Fuel talks with unions have resumed after Easter break

Fuel tankers Fuel tanker drivers are asking for better safety and working conditions

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Talks aimed at averting a strike by fuel tanker drivers have resumed at the conciliation service Acas.

Leaders of the Unite union spent two days last week meeting officials from six fuel distribution firms.

Fuel drivers are threatening to strike over safety and working conditions.

Acas chief conciliator Peter Harwood said the pre-Easter talks had been "constructive" and that both sides were "positively engaged and committed to the process".

Unite represents 2,062 tanker drivers, covering 90% of drivers supplying to forecourts, and is calling for minimum standards of pay, hours, holiday and redundancy.

Under rules governing strikes, the union has to give seven days notice of any industrial action.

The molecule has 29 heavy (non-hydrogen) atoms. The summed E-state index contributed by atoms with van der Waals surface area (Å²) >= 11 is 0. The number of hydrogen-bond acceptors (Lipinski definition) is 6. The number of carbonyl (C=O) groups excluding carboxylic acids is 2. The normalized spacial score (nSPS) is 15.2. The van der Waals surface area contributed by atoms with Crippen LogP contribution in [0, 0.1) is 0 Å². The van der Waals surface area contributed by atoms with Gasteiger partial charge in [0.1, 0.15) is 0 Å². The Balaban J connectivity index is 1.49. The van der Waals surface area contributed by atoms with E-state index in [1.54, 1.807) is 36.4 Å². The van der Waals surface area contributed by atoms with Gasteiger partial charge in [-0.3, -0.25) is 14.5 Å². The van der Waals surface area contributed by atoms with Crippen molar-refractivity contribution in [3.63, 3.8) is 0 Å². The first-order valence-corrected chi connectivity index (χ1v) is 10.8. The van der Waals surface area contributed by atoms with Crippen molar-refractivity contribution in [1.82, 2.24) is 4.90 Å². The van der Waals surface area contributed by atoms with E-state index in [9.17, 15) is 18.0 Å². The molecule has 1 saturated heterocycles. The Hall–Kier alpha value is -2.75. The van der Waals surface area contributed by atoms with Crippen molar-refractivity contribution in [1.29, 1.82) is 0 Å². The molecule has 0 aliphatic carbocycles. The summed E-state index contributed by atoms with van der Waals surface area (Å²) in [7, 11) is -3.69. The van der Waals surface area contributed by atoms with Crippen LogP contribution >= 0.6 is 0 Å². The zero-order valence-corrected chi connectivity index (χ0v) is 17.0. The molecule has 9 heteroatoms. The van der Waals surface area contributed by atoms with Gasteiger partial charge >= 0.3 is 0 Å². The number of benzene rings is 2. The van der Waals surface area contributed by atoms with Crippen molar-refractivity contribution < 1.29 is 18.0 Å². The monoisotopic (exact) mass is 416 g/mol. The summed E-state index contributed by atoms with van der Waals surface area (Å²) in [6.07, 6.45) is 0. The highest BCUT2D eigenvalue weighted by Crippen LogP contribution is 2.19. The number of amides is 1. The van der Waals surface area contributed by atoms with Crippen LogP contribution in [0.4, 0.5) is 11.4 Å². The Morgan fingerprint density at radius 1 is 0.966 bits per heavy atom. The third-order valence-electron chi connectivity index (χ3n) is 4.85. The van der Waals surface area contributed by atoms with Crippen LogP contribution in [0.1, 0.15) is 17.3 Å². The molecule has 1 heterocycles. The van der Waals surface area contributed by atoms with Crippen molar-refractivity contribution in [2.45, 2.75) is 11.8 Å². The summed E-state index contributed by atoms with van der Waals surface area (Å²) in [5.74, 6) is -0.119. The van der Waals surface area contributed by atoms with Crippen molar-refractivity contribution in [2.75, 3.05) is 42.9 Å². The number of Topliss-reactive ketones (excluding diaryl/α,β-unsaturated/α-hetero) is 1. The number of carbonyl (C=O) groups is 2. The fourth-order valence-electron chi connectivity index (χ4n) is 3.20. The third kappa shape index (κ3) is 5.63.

There were chaotic scenes at garages across the UK last week as people queued for petrol after the government advised motorists to top up fuel tanks.

The government faced criticism for giving that advice, which led to claims that it had caused panic-buying.

Calls were made for the resignation of Cabinet Office Minister Francis Maude, who advised people to store petrol in jerrycans in case of industrial action.

Military personnel are being put through an eight-day training course to enable them to take the place of striking drivers behind the wheel of commercial tankers, should a strike be called.

More than 80 drivers from the Royal Air Force have been training with one oil haulage firm.

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